How to use this list: For those newer to strength training, Miklaus recommends completing 2 sets of 12 to 15 reps using a moderate weight (for one-sided exercises, one rep equals both sides). Those who regularly strength train can bump up their weight and do to 4 sets of 6 to 10 reps, depending on the time you have. Complete the first circuit before moving on to the second circuit. Rest 1 to 2 minutes between.

Miklaus demonstrates each move below. You will need a set of dumbbells and an exercise mat.

Circuit 1

1. Front Rack Reverse Lunge

strength workout lunge strength workout lunge

Dane Miklaus

Why it works: “The upright position creates a core-stimulating effect greater than a traditional lunge,” Miklaus says. “And, of course, like other lunges, it strengthens all the muscles of the legs necessary for cycling.”

How to do it:

  1. Stand with legs shoulder-width apart. Hold weights in a front rack position (weights over shoulders, elbows bent, palms facing in).
  2. Step back with right foot and lower into lunge. Right knee should almost touch ground, and left thigh should be parallel to ground. Keep back straight and left knee over toes.
  3. Push through left foot to return to standing position.
  4. Complete all reps, then switch sides.

2. Bent-Over Row

strength workout row strength workout row

Dane Miklaus

Why it works: “The bent-over row recruits all the muscles of the posterior kinetic chain to get into and hold the position,” Miklaus says. “The rowing movement targets the muscles of the arms and mid and upper back.”

How to do it:

  1. Stand with feet hip-width apart, holding dumbbells down in front of you, palms facing each other.
  2. With slightly bent knees, hinge at hips by sending hips straight back. Keep back flat and neck neutral. This is the starting position.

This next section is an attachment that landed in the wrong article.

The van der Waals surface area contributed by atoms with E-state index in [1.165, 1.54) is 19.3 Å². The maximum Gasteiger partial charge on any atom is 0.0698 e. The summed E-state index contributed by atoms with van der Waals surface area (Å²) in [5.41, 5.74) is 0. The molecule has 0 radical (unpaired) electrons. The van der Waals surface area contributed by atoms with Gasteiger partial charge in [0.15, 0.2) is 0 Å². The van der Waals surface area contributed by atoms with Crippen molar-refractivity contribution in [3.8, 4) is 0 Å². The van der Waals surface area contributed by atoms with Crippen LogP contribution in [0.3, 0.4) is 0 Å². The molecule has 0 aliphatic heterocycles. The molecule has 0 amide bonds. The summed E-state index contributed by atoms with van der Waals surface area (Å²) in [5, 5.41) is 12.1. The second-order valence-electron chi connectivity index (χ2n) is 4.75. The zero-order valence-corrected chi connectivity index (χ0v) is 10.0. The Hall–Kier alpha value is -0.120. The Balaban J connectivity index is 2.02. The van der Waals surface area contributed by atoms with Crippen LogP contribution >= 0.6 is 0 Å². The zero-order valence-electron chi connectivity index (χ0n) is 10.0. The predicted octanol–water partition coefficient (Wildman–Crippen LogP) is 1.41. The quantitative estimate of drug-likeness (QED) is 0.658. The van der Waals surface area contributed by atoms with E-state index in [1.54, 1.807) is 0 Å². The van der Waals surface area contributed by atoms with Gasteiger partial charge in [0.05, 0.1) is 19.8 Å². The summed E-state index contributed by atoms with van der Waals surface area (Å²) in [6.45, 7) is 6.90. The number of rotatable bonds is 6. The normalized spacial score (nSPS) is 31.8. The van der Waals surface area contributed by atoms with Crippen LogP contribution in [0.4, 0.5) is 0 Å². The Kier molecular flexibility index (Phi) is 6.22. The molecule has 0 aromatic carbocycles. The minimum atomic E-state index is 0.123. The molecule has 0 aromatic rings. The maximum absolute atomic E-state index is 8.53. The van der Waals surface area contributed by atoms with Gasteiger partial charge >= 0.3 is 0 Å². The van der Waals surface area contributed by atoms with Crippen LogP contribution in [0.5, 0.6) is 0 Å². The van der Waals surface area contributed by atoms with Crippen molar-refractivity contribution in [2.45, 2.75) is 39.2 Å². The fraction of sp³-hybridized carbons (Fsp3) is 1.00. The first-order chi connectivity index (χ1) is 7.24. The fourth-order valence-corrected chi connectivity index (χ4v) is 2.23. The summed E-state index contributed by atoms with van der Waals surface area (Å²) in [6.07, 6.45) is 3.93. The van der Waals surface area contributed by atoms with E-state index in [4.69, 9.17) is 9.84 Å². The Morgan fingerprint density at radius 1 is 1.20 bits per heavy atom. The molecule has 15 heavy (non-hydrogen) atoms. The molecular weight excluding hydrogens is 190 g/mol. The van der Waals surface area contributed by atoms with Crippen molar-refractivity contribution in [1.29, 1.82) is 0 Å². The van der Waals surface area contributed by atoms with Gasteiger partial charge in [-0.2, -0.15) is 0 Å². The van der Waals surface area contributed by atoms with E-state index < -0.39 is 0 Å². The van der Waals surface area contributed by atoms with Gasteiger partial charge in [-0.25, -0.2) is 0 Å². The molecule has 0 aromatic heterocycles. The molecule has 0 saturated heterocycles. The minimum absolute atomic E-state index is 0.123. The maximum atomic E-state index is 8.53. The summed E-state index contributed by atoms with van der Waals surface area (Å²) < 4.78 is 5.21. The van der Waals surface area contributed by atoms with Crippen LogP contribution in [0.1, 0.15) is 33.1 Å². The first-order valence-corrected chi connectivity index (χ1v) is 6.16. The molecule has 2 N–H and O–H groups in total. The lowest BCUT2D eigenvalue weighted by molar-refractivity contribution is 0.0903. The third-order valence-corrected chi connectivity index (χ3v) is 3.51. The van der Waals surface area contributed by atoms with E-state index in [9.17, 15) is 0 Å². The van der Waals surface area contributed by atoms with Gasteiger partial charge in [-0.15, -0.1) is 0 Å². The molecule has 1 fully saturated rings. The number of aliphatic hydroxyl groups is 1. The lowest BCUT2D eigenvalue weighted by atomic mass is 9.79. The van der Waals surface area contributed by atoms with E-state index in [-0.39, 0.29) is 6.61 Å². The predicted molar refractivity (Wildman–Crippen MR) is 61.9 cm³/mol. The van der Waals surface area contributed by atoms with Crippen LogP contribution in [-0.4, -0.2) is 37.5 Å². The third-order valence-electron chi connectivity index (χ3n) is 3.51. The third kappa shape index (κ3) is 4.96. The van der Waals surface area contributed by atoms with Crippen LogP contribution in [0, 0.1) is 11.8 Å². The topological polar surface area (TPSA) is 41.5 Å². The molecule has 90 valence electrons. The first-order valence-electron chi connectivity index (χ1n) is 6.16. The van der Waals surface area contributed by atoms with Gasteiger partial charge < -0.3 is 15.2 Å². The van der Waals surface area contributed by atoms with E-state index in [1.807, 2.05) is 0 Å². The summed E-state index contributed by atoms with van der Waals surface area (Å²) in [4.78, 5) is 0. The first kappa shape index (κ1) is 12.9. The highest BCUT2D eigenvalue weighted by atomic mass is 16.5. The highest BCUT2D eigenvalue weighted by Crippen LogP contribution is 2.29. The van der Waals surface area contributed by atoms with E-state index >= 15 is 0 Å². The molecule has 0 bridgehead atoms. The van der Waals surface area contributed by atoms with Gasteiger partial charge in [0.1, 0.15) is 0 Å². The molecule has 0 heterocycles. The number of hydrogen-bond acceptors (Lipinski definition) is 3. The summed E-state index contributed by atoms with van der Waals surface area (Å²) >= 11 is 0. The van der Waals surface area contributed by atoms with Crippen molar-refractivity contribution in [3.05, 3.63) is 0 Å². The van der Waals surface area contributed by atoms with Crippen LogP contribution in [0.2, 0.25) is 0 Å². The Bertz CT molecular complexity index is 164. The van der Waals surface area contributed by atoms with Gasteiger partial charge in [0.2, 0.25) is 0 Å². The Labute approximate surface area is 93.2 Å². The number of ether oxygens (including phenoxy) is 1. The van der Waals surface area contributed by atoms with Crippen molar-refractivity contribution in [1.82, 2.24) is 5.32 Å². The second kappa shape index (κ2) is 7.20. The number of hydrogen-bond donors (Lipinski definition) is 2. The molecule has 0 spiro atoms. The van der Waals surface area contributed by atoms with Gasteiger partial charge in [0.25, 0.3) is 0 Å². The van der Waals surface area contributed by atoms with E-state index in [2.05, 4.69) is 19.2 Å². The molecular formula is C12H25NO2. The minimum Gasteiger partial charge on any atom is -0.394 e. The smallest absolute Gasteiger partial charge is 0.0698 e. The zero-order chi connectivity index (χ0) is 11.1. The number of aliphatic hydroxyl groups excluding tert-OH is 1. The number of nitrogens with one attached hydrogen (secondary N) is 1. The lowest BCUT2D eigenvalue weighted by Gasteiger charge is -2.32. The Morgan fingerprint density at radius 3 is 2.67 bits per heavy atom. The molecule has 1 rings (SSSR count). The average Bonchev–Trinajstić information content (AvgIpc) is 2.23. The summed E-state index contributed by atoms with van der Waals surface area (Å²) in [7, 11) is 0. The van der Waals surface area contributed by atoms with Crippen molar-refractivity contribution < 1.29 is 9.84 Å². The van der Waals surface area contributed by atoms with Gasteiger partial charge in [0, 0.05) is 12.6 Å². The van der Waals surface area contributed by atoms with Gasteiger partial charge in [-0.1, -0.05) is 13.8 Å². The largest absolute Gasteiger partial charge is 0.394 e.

3. Pull the weights up toward ribs, squeezing shoulder blades together.
  4. Slowly lower weights until elbows are fully extended.
  5. Repeat.

3. Plank Pull-Through

strength workout plank pull through strength workout plank pull through
Dane Miklaus

Why it works: “This is a sneaky tough core movement that focuses on anti-rotation at the hips,” Miklaus says. “The goal is to pull the dumbbell laterally (so actually drag it, don’t just pick it up) from side to side without allowing your hips to twist or lean too far to one side.”

How to do it:

  1. Start in high plank position, shoulders over wrists, and feet wider than hip-width apart. Place a dumbbell horizontally behind and just outside of right wrist.
  2. Reach underneath torso with left hand, grabbing dumbbell. Drag weight so it’s positioned behind and just outside of left wrist. Return to plank.
  3. Repeat dragging motion with right hand and return to plank.
  4. Continue alternating.

4. Double Dumbbell Swing

strength workout dumbbell swing strength workout dumbbell swing
Dane Miklaus

Why it works: “This movement is great for power development, especially for athletes who predominantly focus on endurance work. It strengthens the posterior chain, but the rate of speed required to perform the movement well recruits primarily type II muscle fibres, which are power fibres,” Miklaus says.

How to do it:

  1. Stand with feet a little narrower than hip-width apart. With arms at sides, hold a dumbbell in each hand, palms facing in.
  2. With a flat back and neutral neck, push hips back and bend knees slightly to hinge at hips. Keeping arms straight, simultaneously draw weights back behind hips.
  3. Drive feet into ground and forcefully extend hips to stand up, using momentum to swing both weights up to shoulder height.